For a business that essentially connects people to a doctor via a phone call, Teladoc Health (TDOC -0.53%) is a pretty controversial stock, at least among some of the world's most well-known portfolio managers. For instance, Cathie Wood's ARK Investment Management owns nearly 12.6% of Teladoc, and it's a significant component of her popular ARK Innovation ETF (ARKK -0.21%). In fact, her fund added to its position twice in the last week, buying more shares on both Sept. 6 and Sept. 7 even as the company's shares have declined by 77.3% in the last 12 months.

But Warren Buffett's Berkshire Hathaway (BRK.A -0.42%) probably won't be starting a position in Teladoc anytime soon, and there are a trio of (fairly enlightening) reasons why the Oracle of Omaha is unlikely to be as enthralled with it as Cathie Wood is. Let's start with the most important difference in his perspective and go from there so that you can decide whether to buy (or sell) the stock yourself.

1. It doesn't have an established economic moat

The first and biggest reason that Warren Buffett likely isn't crazy about Teladoc is that it lacks an established economic moat to defend its market share from erosion by competitors, which means that it also lacks a significant competitive advantage

If you're not familiar with the term, economic moats are factors like brand strength, customer lock-ins, low-cost means of production, intellectual property (IP), and economies of scale that make it harder for other players to grow and easier for the owner of the moat to maintain their margins and often their rate of growth as well. Buffett is a huge proponent of businesses with wide moats. For example, his biggest holding, Apple, has multiple wide moats in the form of an incredibly valuable and well-known brand, tremendous economies of scale with inexpensive manufacturing based in China, and a galaxy of intellectual property claims protecting its technologies from being copied by others.

Teladoc has none of the above to any significant degree. Its brand, despite being a household name since the pandemic began, doesn't exactly excite the public. After all, when's the last time you heard of the company's newest service offerings getting talked about in the media? Likewise, it has no economies of scale to speak of. It can't lower its costs of hiring clinicians as demand rises; it can only hire more of them at roughly the same cost to meet demand. Nor is its IP sufficient to block competitors from starting telehealth businesses with roughly the same implementation. So that's a few big deterrents to Buffett.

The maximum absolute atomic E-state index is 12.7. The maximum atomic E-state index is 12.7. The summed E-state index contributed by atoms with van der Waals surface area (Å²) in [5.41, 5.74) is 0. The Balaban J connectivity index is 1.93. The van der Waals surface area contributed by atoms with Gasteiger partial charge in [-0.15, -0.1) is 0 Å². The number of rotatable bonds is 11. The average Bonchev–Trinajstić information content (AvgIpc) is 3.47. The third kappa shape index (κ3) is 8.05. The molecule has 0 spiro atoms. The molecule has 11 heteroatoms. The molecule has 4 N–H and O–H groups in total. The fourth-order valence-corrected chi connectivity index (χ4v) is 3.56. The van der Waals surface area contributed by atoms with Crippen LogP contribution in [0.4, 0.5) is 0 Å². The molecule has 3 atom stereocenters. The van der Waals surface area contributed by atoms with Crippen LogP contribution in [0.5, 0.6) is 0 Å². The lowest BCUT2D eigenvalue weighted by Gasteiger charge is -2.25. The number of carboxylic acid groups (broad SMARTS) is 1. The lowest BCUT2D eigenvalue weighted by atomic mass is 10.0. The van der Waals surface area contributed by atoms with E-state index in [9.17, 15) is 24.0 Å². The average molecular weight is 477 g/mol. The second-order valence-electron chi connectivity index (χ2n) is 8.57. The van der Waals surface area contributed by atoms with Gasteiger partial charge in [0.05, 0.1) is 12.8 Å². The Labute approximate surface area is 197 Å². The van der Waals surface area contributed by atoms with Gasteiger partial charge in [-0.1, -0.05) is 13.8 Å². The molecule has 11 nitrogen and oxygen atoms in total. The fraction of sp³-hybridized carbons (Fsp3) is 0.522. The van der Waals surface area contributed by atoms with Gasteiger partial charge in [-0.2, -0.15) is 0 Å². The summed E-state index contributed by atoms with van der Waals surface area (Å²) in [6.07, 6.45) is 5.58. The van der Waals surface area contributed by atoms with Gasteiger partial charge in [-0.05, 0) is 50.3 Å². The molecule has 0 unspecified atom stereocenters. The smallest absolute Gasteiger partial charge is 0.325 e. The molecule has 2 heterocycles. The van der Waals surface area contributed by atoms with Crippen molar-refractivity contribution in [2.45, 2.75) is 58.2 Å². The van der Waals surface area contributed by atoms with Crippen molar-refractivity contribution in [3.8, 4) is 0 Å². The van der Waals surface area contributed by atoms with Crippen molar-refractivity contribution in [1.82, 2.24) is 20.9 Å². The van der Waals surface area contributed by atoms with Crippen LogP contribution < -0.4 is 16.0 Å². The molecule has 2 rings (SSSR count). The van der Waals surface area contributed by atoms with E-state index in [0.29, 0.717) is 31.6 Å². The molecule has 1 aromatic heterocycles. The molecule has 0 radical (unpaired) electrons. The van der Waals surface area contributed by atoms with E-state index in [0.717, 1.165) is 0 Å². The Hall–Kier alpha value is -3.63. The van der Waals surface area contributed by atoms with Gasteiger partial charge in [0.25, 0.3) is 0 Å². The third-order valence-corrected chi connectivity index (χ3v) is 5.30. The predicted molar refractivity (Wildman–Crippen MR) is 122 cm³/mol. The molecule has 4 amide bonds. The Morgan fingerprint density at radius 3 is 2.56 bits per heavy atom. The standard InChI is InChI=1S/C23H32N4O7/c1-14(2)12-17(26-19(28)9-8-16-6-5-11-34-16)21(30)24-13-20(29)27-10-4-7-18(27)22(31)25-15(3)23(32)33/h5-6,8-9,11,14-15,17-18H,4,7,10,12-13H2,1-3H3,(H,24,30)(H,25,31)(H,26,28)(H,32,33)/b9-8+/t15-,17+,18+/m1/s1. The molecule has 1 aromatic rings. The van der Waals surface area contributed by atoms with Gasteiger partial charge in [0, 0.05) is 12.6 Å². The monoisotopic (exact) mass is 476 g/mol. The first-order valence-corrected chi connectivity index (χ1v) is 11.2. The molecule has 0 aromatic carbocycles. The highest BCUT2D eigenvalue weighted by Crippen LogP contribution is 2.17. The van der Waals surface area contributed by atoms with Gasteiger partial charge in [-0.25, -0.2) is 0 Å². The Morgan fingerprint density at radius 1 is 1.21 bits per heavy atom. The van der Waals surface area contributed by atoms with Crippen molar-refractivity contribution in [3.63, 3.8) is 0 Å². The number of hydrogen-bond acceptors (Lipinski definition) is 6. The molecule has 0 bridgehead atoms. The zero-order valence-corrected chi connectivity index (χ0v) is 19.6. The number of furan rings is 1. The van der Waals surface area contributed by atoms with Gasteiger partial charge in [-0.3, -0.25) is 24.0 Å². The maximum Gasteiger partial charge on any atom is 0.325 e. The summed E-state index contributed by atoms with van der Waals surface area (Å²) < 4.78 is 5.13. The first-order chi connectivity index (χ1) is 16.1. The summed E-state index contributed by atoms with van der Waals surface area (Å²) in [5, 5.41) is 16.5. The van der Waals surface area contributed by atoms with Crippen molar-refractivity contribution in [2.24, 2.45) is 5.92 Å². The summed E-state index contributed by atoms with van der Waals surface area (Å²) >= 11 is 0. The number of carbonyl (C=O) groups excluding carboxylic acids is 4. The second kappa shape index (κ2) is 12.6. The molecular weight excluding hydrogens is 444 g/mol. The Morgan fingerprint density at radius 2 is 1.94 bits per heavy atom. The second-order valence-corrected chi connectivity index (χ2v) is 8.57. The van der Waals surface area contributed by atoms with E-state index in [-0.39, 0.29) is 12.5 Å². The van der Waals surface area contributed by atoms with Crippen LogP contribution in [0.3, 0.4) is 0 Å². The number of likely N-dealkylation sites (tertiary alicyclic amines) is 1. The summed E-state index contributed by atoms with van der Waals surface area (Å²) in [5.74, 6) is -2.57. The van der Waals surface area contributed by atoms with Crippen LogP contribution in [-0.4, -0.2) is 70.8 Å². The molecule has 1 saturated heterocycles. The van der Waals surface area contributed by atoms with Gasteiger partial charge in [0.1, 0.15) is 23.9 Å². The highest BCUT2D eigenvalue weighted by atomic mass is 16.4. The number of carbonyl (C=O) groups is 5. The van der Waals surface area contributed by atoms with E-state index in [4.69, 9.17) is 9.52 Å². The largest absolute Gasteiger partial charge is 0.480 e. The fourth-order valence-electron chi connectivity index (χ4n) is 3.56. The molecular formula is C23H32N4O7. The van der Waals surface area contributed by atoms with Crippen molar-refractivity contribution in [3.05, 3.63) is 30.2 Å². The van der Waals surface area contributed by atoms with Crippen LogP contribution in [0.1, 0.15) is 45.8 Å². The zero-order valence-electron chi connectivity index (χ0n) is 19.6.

2. It spends a high percentage of its revenue, while Buffett prefers higher-margin businesses

Another area where Buffett would probably disagree with Wood is regarding Teladoc's spending, particularly its spending on research & development (R&D) as well as on selling, general, and administrative (SG&A) expenses. 

Generally, he dislikes businesses that need to keep spending a lot on things like R&D to stay ahead of the competition, as product-development arms races lead to thinner margins. Similarly, high expenditures on SG&A mean that a company may need to be in a marketing or sales arms race, which has the same effect. Worse, SG&A also covers costs like legal fees, rent, and travel expenses, all of which can either be heavily overpaid for or signify other suboptimal situations, like a high risk of facing lawsuits.

In the second quarter, Teladoc spent more than 13.6% of its quarterly revenue on R&D and more than 56.2% on SG&A. Even if it needed to spend money to keep operating, Buffett could probably find a lower-cost business elsewhere. 

3. It has been consistently unprofitable with highly volatile cash flow

The final reason why Warren Buffett probably isn't keen on Teladoc stock is that it isn't profitable, and its cash flow has been more variable than he might prefer. Businesses need enough money to reinvest in themselves for more growth, not to mention returning capital to shareholders. Take a look at this chart of Teladoc's quarterly free cash flow (FCF):

TDOC Free Cash Flow (Quarterly) Chart

TDOC Free Cash Flow (Quarterly) data by YCharts

As you can see, its FCF often careens from positive to deeply negative from quarter to quarter. And economic factors seem to be part of the reason why the company's earnings guidance in 2022 had to be massively slashed. That's hardly the kind of ploddingly uniform growth year after year that the Oracle of Omaha looks for in an investment. So, it's safe to say that Berkshire Hathaway won't be buying shares of Teladoc anytime soon -- even if Cathie Wood thinks its growth potential makes it too good to pass up.